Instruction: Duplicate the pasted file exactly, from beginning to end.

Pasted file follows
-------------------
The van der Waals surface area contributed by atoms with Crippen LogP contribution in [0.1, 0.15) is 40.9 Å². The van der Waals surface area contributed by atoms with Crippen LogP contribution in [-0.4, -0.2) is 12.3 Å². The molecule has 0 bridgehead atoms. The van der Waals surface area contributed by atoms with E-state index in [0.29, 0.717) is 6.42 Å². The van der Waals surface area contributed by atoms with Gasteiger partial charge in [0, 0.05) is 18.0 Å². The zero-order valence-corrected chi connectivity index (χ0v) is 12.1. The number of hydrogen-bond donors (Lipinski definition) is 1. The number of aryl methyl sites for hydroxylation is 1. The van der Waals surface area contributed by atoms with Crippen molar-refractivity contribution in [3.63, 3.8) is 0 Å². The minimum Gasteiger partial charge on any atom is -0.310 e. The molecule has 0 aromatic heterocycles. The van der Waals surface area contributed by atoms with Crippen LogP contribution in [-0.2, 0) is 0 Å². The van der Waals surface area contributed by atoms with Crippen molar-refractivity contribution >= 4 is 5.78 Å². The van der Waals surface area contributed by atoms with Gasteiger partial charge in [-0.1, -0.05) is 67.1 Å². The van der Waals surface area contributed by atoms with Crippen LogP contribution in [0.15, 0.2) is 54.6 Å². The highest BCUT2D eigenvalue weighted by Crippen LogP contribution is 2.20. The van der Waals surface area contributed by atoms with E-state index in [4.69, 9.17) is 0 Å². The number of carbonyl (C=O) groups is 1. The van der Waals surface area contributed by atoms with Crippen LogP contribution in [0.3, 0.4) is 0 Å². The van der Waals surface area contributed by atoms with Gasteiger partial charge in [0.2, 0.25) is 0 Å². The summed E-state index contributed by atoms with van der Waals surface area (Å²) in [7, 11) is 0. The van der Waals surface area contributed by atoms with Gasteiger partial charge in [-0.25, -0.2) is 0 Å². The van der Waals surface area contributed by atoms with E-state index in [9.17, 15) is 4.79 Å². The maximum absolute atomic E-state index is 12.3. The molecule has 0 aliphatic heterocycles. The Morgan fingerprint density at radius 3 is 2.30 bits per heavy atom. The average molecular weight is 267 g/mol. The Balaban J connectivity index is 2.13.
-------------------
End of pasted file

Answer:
The van der Waals surface area contributed by atoms with Crippen LogP contribution in [0.1, 0.15) is 40.9 Å². The van der Waals surface area contributed by atoms with Crippen LogP contribution in [-0.4, -0.2) is 12.3 Å². The molecule has 0 bridgehead atoms. The van der Waals surface area contributed by atoms with E-state index in [0.29, 0.717) is 6.42 Å². The van der Waals surface area contributed by atoms with Gasteiger partial charge in [0, 0.05) is 18.0 Å². The zero-order valence-corrected chi connectivity index (χ0v) is 12.1. The number of hydrogen-bond donors (Lipinski definition) is 1. The number of aryl methyl sites for hydroxylation is 1. The van der Waals surface area contributed by atoms with Crippen molar-refractivity contribution in [3.63, 3.8) is 0 Å². The minimum Gasteiger partial charge on any atom is -0.310 e. The molecule has 0 aromatic heterocycles. The van der Waals surface area contributed by atoms with Crippen LogP contribution in [-0.2, 0) is 0 Å². The van der Waals surface area contributed by atoms with Crippen molar-refractivity contribution >= 4 is 5.78 Å². The van der Waals surface area contributed by atoms with Gasteiger partial charge in [-0.1, -0.05) is 67.1 Å². The van der Waals surface area contributed by atoms with Crippen LogP contribution in [0.15, 0.2) is 54.6 Å². The highest BCUT2D eigenvalue weighted by Crippen LogP contribution is 2.20. The van der Waals surface area contributed by atoms with E-state index in [4.69, 9.17) is 0 Å². The number of carbonyl (C=O) groups is 1. The van der Waals surface area contributed by atoms with Crippen LogP contribution in [0.3, 0.4) is 0 Å². The van der Waals surface area contributed by atoms with Gasteiger partial charge in [0.2, 0.25) is 0 Å². The summed E-state index contributed by atoms with van der Waals surface area (Å²) in [7, 11) is 0. The van der Waals surface area contributed by atoms with Gasteiger partial charge in [-0.25, -0.2) is 0 Å². The van der Waals surface area contributed by atoms with E-state index in [9.17, 15) is 4.79 Å². The maximum absolute atomic E-state index is 12.3. The molecule has 0 aliphatic heterocycles. The Morgan fingerprint density at radius 3 is 2.30 bits per heavy atom. The average molecular weight is 267 g/mol. The Balaban J connectivity index is 2.13.